Robert Bauval was gazing at a clear night sky above the Arabian Desert when a stunningly simple idea occurred to him.
‘I had once seen an aerial photo of the three pyramids of Giza and the smaller offset pyramid always puzzled me,’ he recalls. ‘I knew nothing about Egyptology, but I was an engineer so I knew about building alignments. Then in 1983, I was working in Saudi Arabia and a friend showed me how to navigate using Orion’s Belt. The similarities struck me immediately.’
Subsequent research persuaded him to abandon his day job to pursue what rapidly turned into an obsession. He delved deeper into the subject and wound up writing a book – Orion’s Mystery – that went onto sell millions.
‘The ancient monuments are aligned to celestial bodies because they believed in astral rebirth,’ he explains. ‘We know this from the pyramids texts. There are also shafts from the burial chambers of the Great Pyramid that shoot towards the sky and Orion’s belt. The Pharaohs were basically attempting to propel themselves back to the stars and to immortality.’
These theories were already common knowledge. What Bauval did, however, was to join the dots in a way that no one had ever quite done. ‘The big debate is whether this is all coincidence,’ he explains. ‘But put these factors together and a picture emerges – they were building a kind of heaven on earth.’
It’s not hard to see why his freewheeling ideas captured the imagination of the public – this was just the start of a journey of ideas that took Bauval back to the dawn of human civilisation, contradicting many established theories. And the Orion’s Belt theory was just the start of it.
‘Let me explain as simply as I can,’ he says. ‘As the earth travels round the sun, spinning every 24 hours, it also wobbles slowly on its own axis in 26,000 year cycles. This is called precession and it slowly changes our view of the stars. The interesting thing is this: the layout of the pyramids doesn’t quite match the stars as they would have been at the accepted construction date of 2,500 BC. But go back to 10,500BC and it’s a perfect match.’ So why the discrepancy?
‘The ancient Egyptians speak of Osiris, the star god who came to establish civilisation in the beginning of time. What the Pharaohs seem to have done is to build monuments to the past, based on these early measurements.’
This kind of thinking has not always endeared him to more conventional Egyptologists and historians. Nevertheless he is not alone in believing that advanced civilisation goes back way further than is commonly accepted. His friend and co-author Graham Hancock – also dismissed as a mere storyteller by academics – wrote a 12 million bestseller Fingerprints Of The Gods which attempted to explain why ancient people in far-flung parts of the world who seemed to have had no contact with each other were doing very similar things – like building pyramids and studying the stars.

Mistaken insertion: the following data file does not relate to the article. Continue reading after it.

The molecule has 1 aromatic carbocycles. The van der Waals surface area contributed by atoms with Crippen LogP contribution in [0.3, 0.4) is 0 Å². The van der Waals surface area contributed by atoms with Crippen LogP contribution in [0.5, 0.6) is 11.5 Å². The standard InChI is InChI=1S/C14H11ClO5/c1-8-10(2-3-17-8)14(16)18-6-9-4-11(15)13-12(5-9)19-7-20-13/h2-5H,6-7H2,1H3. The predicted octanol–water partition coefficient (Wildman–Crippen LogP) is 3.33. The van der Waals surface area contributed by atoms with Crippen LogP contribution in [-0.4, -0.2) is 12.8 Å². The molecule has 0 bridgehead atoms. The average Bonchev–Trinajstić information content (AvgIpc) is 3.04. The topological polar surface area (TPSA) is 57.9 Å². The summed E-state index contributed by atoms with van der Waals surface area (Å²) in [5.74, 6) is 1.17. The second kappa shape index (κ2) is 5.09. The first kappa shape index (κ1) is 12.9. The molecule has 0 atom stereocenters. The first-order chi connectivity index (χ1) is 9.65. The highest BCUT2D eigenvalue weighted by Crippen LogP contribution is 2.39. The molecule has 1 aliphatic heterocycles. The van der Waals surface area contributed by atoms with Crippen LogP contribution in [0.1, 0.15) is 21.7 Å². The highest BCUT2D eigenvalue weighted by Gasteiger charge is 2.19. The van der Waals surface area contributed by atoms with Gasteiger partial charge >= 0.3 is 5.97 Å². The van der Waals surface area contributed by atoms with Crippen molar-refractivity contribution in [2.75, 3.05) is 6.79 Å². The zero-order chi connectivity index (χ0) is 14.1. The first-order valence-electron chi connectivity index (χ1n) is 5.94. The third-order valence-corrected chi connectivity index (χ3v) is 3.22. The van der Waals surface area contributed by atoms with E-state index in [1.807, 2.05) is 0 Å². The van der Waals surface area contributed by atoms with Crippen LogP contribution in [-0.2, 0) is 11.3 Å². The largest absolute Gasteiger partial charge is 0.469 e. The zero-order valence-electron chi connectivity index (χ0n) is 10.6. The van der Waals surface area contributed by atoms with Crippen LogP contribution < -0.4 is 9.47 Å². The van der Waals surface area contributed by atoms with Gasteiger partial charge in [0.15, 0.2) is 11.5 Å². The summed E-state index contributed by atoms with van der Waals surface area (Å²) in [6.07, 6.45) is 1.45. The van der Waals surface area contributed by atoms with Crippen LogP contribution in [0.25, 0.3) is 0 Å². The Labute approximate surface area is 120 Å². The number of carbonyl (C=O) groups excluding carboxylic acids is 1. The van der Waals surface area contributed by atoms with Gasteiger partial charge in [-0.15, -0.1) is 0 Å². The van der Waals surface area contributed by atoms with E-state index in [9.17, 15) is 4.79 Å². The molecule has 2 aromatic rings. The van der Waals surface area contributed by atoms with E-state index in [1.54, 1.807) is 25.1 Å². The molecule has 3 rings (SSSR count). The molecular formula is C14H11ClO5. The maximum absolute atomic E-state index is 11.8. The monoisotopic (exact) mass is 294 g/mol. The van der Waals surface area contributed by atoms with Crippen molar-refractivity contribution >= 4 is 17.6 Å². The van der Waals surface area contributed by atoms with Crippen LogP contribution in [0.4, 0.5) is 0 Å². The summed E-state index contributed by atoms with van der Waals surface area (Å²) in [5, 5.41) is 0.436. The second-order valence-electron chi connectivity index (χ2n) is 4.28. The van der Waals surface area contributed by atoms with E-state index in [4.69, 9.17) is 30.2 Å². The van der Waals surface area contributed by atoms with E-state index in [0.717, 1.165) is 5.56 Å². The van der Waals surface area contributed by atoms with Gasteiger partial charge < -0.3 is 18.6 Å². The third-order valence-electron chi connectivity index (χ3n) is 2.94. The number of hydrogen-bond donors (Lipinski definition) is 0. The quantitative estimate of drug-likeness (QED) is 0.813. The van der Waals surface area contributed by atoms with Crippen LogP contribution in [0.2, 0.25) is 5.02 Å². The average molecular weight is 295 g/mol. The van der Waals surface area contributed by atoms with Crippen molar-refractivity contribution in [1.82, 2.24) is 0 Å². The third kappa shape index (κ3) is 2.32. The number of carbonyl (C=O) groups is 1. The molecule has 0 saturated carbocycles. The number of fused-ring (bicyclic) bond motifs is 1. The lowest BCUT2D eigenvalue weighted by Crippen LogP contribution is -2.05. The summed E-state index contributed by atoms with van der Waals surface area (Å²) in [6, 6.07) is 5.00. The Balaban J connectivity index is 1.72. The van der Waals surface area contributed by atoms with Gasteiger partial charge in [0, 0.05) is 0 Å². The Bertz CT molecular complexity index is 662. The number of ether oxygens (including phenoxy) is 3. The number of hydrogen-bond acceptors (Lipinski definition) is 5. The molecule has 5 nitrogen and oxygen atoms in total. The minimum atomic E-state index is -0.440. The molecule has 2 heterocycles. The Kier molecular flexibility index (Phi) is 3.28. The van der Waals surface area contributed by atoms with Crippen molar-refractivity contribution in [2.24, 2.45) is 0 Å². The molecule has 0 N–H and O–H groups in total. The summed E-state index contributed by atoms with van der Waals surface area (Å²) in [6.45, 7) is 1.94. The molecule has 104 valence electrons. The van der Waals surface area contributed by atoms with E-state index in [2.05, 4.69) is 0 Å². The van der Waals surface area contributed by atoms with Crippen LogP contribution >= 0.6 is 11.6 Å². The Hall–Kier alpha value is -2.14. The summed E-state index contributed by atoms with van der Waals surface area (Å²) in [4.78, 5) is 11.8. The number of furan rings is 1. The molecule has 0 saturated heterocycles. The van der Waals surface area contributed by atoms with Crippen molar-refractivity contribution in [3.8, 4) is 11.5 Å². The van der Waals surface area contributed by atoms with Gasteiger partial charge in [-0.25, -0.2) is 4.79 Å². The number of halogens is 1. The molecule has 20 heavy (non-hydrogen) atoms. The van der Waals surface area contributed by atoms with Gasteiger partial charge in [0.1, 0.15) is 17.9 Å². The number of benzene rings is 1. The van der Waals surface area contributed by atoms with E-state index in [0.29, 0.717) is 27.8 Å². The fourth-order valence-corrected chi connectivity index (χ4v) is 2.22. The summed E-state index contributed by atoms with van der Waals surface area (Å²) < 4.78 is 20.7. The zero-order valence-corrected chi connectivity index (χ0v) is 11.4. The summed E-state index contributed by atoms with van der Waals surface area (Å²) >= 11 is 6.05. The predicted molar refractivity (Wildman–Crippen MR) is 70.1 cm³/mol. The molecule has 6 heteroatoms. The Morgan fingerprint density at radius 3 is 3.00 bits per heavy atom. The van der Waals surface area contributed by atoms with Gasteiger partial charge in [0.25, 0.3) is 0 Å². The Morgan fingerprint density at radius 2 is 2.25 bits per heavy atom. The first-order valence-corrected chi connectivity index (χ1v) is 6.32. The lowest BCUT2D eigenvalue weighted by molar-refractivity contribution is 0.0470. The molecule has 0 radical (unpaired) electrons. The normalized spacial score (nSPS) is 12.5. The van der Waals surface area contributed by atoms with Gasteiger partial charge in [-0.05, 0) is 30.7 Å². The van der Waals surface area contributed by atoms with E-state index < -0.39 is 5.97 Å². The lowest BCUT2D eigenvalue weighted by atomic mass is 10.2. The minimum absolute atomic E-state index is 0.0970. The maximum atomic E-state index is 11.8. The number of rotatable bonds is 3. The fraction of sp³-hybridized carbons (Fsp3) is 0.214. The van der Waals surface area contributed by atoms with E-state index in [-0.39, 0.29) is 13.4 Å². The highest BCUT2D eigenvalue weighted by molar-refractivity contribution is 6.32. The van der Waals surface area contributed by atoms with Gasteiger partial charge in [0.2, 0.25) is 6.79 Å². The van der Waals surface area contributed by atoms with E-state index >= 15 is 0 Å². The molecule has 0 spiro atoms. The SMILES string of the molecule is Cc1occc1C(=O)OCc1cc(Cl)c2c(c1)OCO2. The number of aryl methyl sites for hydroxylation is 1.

Fact or fiction they are brilliant attempts at understanding our past. And now Bauval thinks he is a step closer to discovering the ancestors whom the Pharoahs immortalised.
‘Evidence is now emerging from deep in the Sahara region of another, older civilisation,’ he says. As far back as 12,000BC these people had mastered astronomy, agriculture and the domestication of animals – thousands of years earlier than the accepted dates.’ Bauval’s lecture will reveal his new findings from recent visits where he has discovered rock paintings, and evidence of this race of people lost to time. ‘Gradually these lands, which had been fertile, became more arid, forcing these people to navigate their way across the desert to water sources using the stars. Eventually they seem to have moved altogether around 4,000BC – which is when the Pharaonic civilisation began.’
Could this be the key to understanding these great monuments? Bauval thinks so. ‘The builders knew what had gone before,’ he says. ‘They understood history and the patterns of stars better than anyone for thousands of years to come. Their star charts handed down over thousands of years are like a code which contains the secrets of their civilisation. When you think about it, it is really quite brilliant.’